New York Times - Edward Rothstein

“The animal and the human are not just allegorical companions; Darwin showed how close they really are. . . . Martin Kemp shows just how powerful the theme is, and how essential it is to Western traditions of art and science. The animal is used to reveal the human, the human to reveal the animal.”
Brain - Raymond Tallis

"Wonderfully written, erudite, beautifully produced and lavishly illustrated. . . . The Human Animal would be important and absorbing even if it were only a contribution to intellectual history. . . . It is this, of course; but it is much more than this, if only because many of the ideas he explores are currently in the ascendant. . . . Kemp's magisterial investigation of one of the fundamental metaphors pervading man's thought about himself is consequently of immense inmportance."
Nature

"How much of the animal is there within us? Conversely, how much is human in animals? . . . Kemp answers these questions. Science, from Darwin to the latest neuroscience and genomics, has shown that there is no sharp animal–human divide, only a sliding scale. And in guiding us to this conclusion, Kemp's six chapters deviate through an amusing and erudite visual history, drawing from art, philosophy, literature, film and other cultural media."—Alison Abbott, Nature

— Alison Abbott

New York Sun

“Beginning with a lucid (and rather gruesomely illustrated) discussion of the four humours, which humans and animals were thought to share, Mr. Kemp moves through the centuries. Dürer, Cranach, Da Vinci, and Rembrandt may occupy pride of place, and rightly so, but many fascinating, lesser known figures appear as well. . . . Although Mr. Kemp is steeped in the works of the great masters of Western art, he has an endearing taste for kitsch that he draws on to enliven his discussion. . . . Through such images, high and low, Mr. Kemp illumines the shadowy interchanges between the realms of man and beast to show, yet again, that however parallel they may seem, they constantly intersect.”--Eric Ormsby, New York Sun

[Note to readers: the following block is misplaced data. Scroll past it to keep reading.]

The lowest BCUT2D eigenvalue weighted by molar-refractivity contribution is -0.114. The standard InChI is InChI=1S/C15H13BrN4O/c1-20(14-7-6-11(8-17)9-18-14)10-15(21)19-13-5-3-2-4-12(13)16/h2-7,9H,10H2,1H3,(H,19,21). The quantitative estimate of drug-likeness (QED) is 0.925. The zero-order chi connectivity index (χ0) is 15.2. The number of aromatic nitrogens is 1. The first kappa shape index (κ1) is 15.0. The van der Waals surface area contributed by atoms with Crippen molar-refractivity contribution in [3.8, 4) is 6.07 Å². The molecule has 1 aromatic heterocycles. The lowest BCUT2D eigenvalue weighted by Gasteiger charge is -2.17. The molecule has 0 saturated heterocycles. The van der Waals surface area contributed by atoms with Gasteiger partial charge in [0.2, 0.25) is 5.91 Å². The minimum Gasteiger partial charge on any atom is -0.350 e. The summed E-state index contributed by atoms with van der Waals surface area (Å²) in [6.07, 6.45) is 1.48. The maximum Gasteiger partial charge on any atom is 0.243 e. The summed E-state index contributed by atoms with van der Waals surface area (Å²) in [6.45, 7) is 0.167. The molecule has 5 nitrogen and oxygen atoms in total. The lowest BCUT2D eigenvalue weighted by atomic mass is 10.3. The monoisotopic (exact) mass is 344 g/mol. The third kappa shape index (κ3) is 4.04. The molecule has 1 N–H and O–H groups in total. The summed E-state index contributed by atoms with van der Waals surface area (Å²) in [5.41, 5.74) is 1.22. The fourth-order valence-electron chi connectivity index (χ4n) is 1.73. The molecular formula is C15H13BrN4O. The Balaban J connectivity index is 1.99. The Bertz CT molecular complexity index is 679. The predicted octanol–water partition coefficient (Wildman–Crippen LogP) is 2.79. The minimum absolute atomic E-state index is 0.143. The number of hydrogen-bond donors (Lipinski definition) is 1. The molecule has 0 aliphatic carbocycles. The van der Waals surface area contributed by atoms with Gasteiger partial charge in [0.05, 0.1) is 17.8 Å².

— Eric Ormsby

New York Times

“The animal and the human are not just allegorical companions; Darwin showed how close they really are. . . . Martin Kemp shows just how powerful the theme is, and how essential it is to Western traditions of art and science. The animal is used to reveal the human, the human to reveal the animal.”—Edward Rothstein, New York Times

— Edward Rothstein

Brain

"Wonderfully written, erudite, beautifully produced and lavishly illustrated. . . . The Human Animal would be important and absorbing even if it were only a contribution to intellectual history. . . . It is this, of course; but it is much more than this, if only because many of the ideas he explores are currently in the ascendant. . . . Kemp's magisterial investigation of one of the fundamental metaphors pervading man's thought about himself is consequently of immense inmportance."

— Raymond Tallis

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Product Details

  • ISBN-13: 9780226430331
  • Publisher: University of Chicago Press
  • Publication date: 9/28/2007
  • Series: Bross Lecture Series Series
  • Edition description: 1
  • Pages: 320
  • Product dimensions: 8.50 (w) x 11.00 (h) x 1.00 (d)

Meet the Author

Martin Kemp is professor of the history of art at Oxford University and the author of many books, including, most recently, Seen and Unseen: Visual Angles on Art and Science and Visualizations: The "Nature" Book of Science and Art.

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Table of Contents


     Illustrations

     The Louise Smith Bross Lectures by John Bross
     Preface and Acknowledgements

     Introduction: Facing up to Ourselves

PART I   HUMORS, TEMPERAMENTS, SIGNS

     1   Fixing the Signs
     2   Feelings and Faces

PART 2   SOULS AND MACHINES

     3   From Meaning to Mechanism
     4   Fable and Fact: La Fontaine and Buffon
PART 3   GOING APE

     5   Beastly Boys and Admirable Animals
     6   Our Animal Cousins
     7   Art and Atavism

     A Literary-Cinematic Postscript
     A Personal Footnote
     Notes
     Further Reading
     Index